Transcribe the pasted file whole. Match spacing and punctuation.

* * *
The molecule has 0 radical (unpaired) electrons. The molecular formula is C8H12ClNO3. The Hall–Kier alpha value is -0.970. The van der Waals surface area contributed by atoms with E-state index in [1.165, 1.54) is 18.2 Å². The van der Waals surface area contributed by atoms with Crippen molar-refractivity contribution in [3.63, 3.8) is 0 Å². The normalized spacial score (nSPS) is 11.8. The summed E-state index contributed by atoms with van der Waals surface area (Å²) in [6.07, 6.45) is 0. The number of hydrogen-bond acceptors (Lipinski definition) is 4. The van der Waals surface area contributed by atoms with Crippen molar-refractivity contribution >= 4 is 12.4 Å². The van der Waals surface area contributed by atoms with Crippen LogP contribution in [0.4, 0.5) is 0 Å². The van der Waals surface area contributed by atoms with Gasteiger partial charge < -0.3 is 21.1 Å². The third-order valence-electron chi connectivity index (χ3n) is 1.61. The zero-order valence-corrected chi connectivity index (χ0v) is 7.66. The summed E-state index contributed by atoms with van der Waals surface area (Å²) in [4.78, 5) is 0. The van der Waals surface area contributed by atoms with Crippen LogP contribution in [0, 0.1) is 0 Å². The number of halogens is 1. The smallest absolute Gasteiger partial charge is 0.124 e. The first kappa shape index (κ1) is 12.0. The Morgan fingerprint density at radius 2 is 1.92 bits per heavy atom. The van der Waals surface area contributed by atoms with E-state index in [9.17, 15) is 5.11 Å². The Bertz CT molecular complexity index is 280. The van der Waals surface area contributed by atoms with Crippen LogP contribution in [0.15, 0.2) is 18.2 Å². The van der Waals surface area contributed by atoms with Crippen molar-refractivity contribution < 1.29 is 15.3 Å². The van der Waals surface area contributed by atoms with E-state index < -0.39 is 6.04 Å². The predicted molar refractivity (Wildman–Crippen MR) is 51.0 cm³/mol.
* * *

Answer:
The molecule has 0 radical (unpaired) electrons. The molecular formula is C8H12ClNO3. The Hall–Kier alpha value is -0.970. The van der Waals surface area contributed by atoms with E-state index in [1.165, 1.54) is 18.2 Å². The van der Waals surface area contributed by atoms with Crippen molar-refractivity contribution in [3.63, 3.8) is 0 Å². The normalized spacial score (nSPS) is 11.8. The summed E-state index contributed by atoms with van der Waals surface area (Å²) in [6.07, 6.45) is 0. The number of hydrogen-bond acceptors (Lipinski definition) is 4. The van der Waals surface area contributed by atoms with Crippen molar-refractivity contribution >= 4 is 12.4 Å². The van der Waals surface area contributed by atoms with Crippen LogP contribution in [0.4, 0.5) is 0 Å². The van der Waals surface area contributed by atoms with Gasteiger partial charge < -0.3 is 21.1 Å². The third-order valence-electron chi connectivity index (χ3n) is 1.61. The zero-order valence-corrected chi connectivity index (χ0v) is 7.66. The summed E-state index contributed by atoms with van der Waals surface area (Å²) in [4.78, 5) is 0. The van der Waals surface area contributed by atoms with Crippen LogP contribution in [0, 0.1) is 0 Å². The number of halogens is 1. The smallest absolute Gasteiger partial charge is 0.124 e. The first kappa shape index (κ1) is 12.0. The Morgan fingerprint density at radius 2 is 1.92 bits per heavy atom. The van der Waals surface area contributed by atoms with E-state index in [9.17, 15) is 5.11 Å². The Bertz CT molecular complexity index is 280. The van der Waals surface area contributed by atoms with Crippen LogP contribution in [0.15, 0.2) is 18.2 Å². The van der Waals surface area contributed by atoms with Crippen molar-refractivity contribution < 1.29 is 15.3 Å². The van der Waals surface area contributed by atoms with E-state index < -0.39 is 6.04 Å². The predicted molar refractivity (Wildman–Crippen MR) is 51.0 cm³/mol.